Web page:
This post is the first in (beyond Hann’s introduction)in our CuSP series. This will include a great bunch of contributors for this with a huge amount of experience in the content services industry (including my new-ish colleagues Marko and Lane – welcome guys!). Check back regularly for other articles.
So, you are about to embark on a content services project (note, not ECM, we STILL believe that is dead). I would hazard a guess that the outcome of the project is somewhat aligned with either digital workplace or digital business objectives. i.e. it lies at either end of the elaborate project type model I have drawn below (drawing is not my forte as I am sure you have guessed).
At some point in the project planning someone (I’m guessing you as your reading this article) is going to be asked to justify the value of this project. What are we actually going to achieve by doing this? CSP projects are not cheap and can be risky so it’s not surprising that the holder of the purse strings wants some idea of what they are getting for their money. Projects that are on the right hand of model above, “the business end” if you like, are usually quite easy to define in terms of expected benefits. They have very tangible outputs, e.g. increased profits, reduced cycles times, greater levels of customer satisfaction and so on. Projects on the left hand side are where we have a challenge, they are usually aimed at a productivity drive across departments or even the entire organization and as such the actual outputs are considerably more vague and difficult to get a handle on. You know, the wooly, adhoc stuff. This is the “productivity trap”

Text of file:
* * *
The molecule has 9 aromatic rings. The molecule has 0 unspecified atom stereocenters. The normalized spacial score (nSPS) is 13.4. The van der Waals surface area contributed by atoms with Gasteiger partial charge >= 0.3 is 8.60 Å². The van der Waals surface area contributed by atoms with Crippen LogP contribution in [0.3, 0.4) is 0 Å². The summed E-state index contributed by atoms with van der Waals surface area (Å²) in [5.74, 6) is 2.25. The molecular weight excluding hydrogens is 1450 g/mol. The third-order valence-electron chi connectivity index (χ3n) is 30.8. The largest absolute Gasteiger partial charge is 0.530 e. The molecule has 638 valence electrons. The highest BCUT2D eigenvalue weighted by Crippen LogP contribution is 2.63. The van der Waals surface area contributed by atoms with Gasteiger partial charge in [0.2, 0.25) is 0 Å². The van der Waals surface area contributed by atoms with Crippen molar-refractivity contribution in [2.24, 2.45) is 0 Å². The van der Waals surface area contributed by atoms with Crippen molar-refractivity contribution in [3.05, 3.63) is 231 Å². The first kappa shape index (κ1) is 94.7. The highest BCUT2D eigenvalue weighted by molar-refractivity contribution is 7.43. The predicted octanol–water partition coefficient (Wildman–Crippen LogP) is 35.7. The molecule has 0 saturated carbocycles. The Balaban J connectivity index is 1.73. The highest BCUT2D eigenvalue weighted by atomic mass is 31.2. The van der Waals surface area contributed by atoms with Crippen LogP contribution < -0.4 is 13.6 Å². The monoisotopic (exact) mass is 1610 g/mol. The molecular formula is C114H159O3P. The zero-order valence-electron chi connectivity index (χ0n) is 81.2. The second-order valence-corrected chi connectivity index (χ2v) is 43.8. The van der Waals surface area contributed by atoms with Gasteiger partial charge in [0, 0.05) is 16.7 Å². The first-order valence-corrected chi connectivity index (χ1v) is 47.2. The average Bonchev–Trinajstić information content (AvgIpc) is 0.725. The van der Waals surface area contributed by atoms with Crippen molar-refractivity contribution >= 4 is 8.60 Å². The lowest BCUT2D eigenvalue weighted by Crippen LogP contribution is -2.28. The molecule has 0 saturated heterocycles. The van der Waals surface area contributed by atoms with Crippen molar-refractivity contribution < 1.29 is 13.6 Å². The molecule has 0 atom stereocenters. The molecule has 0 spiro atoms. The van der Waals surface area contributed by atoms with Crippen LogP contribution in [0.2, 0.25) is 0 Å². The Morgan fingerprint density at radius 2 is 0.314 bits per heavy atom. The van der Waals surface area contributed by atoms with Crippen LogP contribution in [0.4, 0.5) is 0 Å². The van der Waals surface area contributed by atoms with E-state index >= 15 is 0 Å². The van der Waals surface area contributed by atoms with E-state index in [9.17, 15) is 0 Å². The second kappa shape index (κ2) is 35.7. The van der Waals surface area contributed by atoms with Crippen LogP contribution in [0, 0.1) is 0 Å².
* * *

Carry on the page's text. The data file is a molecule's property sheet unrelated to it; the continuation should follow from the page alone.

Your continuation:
For those with experience in the productivity trap, raise your hand if you have ever put together a business case based on shaving off small amounts of time from an action (“10 seconds off every search!”) and then extrapolated that out to calculate ROI (“Saving 20 FTEs per year – ROI in 5 years!”). I know I have. Now keep your hands raised if that ever worked. I’m hoping most hands went down at that point (If your hand is still raised. Maybe switch and raise your other hand so people will think you are stretching.). It’s impossible to define value in this way